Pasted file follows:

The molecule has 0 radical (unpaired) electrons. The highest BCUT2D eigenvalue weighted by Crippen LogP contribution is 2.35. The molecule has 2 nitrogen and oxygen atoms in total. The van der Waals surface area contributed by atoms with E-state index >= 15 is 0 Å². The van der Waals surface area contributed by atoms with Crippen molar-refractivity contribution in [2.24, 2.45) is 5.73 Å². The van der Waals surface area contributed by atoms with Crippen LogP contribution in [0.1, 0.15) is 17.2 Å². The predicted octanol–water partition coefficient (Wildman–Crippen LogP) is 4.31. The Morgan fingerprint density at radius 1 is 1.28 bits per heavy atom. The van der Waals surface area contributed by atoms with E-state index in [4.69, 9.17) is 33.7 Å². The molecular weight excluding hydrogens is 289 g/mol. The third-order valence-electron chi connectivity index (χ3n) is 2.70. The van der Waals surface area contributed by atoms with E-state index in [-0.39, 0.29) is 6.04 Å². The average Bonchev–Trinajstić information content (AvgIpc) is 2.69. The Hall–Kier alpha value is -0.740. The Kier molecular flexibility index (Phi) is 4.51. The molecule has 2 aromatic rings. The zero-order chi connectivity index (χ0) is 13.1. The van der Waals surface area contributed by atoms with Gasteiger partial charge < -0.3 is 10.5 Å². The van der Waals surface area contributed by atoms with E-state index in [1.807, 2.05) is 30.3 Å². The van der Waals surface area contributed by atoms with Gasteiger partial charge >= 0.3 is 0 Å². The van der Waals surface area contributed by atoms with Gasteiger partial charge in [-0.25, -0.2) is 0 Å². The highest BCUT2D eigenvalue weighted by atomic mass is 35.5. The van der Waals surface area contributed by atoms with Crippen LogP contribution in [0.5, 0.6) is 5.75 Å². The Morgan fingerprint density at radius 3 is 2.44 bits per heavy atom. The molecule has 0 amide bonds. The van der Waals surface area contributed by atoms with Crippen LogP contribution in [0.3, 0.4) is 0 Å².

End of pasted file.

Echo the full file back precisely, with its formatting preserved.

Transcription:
The molecule has 0 radical (unpaired) electrons. The highest BCUT2D eigenvalue weighted by Crippen LogP contribution is 2.35. The molecule has 2 nitrogen and oxygen atoms in total. The van der Waals surface area contributed by atoms with E-state index >= 15 is 0 Å². The van der Waals surface area contributed by atoms with Crippen molar-refractivity contribution in [2.24, 2.45) is 5.73 Å². The van der Waals surface area contributed by atoms with Crippen LogP contribution in [0.1, 0.15) is 17.2 Å². The predicted octanol–water partition coefficient (Wildman–Crippen LogP) is 4.31. The Morgan fingerprint density at radius 1 is 1.28 bits per heavy atom. The van der Waals surface area contributed by atoms with E-state index in [4.69, 9.17) is 33.7 Å². The molecular weight excluding hydrogens is 289 g/mol. The third-order valence-electron chi connectivity index (χ3n) is 2.70. The van der Waals surface area contributed by atoms with E-state index in [-0.39, 0.29) is 6.04 Å². The average Bonchev–Trinajstić information content (AvgIpc) is 2.69. The Hall–Kier alpha value is -0.740. The Kier molecular flexibility index (Phi) is 4.51. The molecule has 2 aromatic rings. The zero-order chi connectivity index (χ0) is 13.1. The van der Waals surface area contributed by atoms with Gasteiger partial charge < -0.3 is 10.5 Å². The van der Waals surface area contributed by atoms with E-state index in [1.807, 2.05) is 30.3 Å². The van der Waals surface area contributed by atoms with Gasteiger partial charge >= 0.3 is 0 Å². The van der Waals surface area contributed by atoms with Gasteiger partial charge in [-0.25, -0.2) is 0 Å². The highest BCUT2D eigenvalue weighted by atomic mass is 35.5. The van der Waals surface area contributed by atoms with Crippen LogP contribution in [0.5, 0.6) is 5.75 Å². The Morgan fingerprint density at radius 3 is 2.44 bits per heavy atom. The molecule has 0 amide bonds. The van der Waals surface area contributed by atoms with Crippen LogP contribution in [0.3, 0.4) is 0 Å².